Pensions - Articles - Additional comments on Conservative manifesto on pensions

Additional industry comments from Spence & Partners, Lincoln Pensions and Nucleus Financial on the Conservative Manifesto with regards to pensions

 Hugh Nolan, President of the Society of Pension Professionals and Director at Spence & Partners, said:  “The triple lock is unsustainable with our ageing population and so it’s good to see the Conservative Party being honest about this uncomfortable truth. Whilst Labour and the Lib-Dems want to keep the triple lock for the moment, they might have to change that policy by the time inflation is next below 2.5% so there may not actually be as big a difference between the parties as it seems at a first glance. Pensions look like a typical battleground for this election with Labour promising benefits that might be unaffordable, the Lib-Dems flying the flag for equality, and the Tories being ruthlessly realistic."
 “Pensioners have been the main beneficiaries of political tinkering with pensions and benefits recently, reflecting the power of the grey vote over unregistered youngsters. A confident Conservative Party clearly feels the time has come to challenge that with the removal of the triple lock, social care changes that will lead to homeowners leaving a much lower inheritance to the next generation, and proposed means-testing for the winter fuel allowance. The public now faces a real choice on whether to accept some form of higher taxation in return for higher State support.”
 With regards to the State Pensions Age, Hugh Nolan, added: "We support linking State Pension Age to life expectancy to keep the State pension affordable, particularly if this is accompanied by the Cridland recommendation for extra support for those who can't work all the way through to the revised retirement age."
 Darren Redmayne, CEO of Lincoln Pensions, said:  “It's a brave decision to water down the pensions triple lock from 2020 and along with social care reforms and means-testing winter fuel policies, it's clear that the Government recognises the generational issues building-up with the current retired generation benefiting from triple-lock and defined-benefit pension arrangements. However, these reforms will all have significant impacts on middle-class pensioners that are traditional conservative voters.”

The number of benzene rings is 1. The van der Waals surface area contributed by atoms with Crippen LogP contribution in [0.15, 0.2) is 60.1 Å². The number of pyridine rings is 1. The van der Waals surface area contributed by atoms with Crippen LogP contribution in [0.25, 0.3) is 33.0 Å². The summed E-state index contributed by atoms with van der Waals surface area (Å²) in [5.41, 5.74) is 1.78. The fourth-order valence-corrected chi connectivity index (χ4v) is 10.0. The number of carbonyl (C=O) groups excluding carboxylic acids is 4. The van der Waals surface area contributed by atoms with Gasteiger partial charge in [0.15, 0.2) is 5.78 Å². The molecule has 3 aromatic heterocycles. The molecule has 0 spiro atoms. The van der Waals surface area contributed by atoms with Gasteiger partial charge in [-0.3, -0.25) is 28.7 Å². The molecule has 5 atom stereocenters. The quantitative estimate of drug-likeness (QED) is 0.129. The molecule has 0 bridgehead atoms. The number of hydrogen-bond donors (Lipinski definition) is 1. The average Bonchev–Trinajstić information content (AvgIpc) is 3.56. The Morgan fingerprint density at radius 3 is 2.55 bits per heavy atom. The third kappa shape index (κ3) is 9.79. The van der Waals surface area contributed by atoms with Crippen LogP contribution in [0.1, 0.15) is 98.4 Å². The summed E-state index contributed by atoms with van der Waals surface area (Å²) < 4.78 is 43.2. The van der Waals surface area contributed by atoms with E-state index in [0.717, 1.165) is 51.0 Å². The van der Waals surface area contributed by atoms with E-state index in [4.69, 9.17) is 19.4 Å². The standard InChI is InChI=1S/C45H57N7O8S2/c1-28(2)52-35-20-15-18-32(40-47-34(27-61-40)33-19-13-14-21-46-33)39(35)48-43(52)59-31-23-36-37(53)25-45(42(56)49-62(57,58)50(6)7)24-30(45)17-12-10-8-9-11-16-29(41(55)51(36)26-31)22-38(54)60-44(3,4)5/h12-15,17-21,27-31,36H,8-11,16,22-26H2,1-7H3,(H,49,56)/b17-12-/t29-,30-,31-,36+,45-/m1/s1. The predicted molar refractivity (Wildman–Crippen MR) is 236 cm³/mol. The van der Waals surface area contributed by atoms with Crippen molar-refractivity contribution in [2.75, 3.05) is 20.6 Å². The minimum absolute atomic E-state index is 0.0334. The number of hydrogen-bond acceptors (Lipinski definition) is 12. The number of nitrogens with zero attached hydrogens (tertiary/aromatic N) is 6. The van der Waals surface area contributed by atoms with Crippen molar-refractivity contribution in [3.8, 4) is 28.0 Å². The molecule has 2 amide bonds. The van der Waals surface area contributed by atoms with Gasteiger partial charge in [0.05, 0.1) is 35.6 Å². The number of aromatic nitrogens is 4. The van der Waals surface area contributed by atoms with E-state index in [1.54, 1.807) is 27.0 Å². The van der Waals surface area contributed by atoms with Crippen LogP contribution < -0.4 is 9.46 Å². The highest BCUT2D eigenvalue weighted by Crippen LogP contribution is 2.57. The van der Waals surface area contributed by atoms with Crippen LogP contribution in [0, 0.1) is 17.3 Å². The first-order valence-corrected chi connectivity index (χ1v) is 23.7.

On the Pensions Regulator’s powers, Darren Redmayne added:  “While company director fines and disqualifications don’t directly help pension schemes, strengthening the Regulator’s powers in mergers and takeover situations could better protect members – as ever though the devil will be in the detail.”
 Rachel Vahey, product technical manager at Nucleus Financial comments: “The Conservatives have chosen to break the manifesto mould of preserving pensioner benefits. One of the headlines is the decision to ditch the triple lock on state pensions.
 They have obviously paid heed to both the Work and Pensions Committee and the John Cridland’s independent review of state pension age which recommended abandoning the triple lock. This could be seen as a signal they mean to tackle intergenerational unfairness in an effort to appeal to a wider share of the electorate. Retaining the triple lock would have been an easy decision, as the replacement double lock (where the state pension will rise in line with the higher of earnings or inflation) may cost just as much over the next parliament. But in the longer term this change could ease the impact on future governments’ finances.
 Automatic enrolment has been one of the standout successes for pensions in recent years, and we are very pleased the Conservatives would like to extend it to include the self-employed. Generally, the self-employed are not making enough plans to save for later life. However, in the absence of an employer contribution we need to find a way of enticing them to remain automatically enrolled and save for their future.
 A promise to promote long-term savings and pension products could help strengthen the UK’s saving habits. But the messages surrounding pensions and interaction with Lifetime ISA need to be crystal clear. Both could prove excellent ways of saving for the future, but they could be more suited to different people at different times of their lives.”

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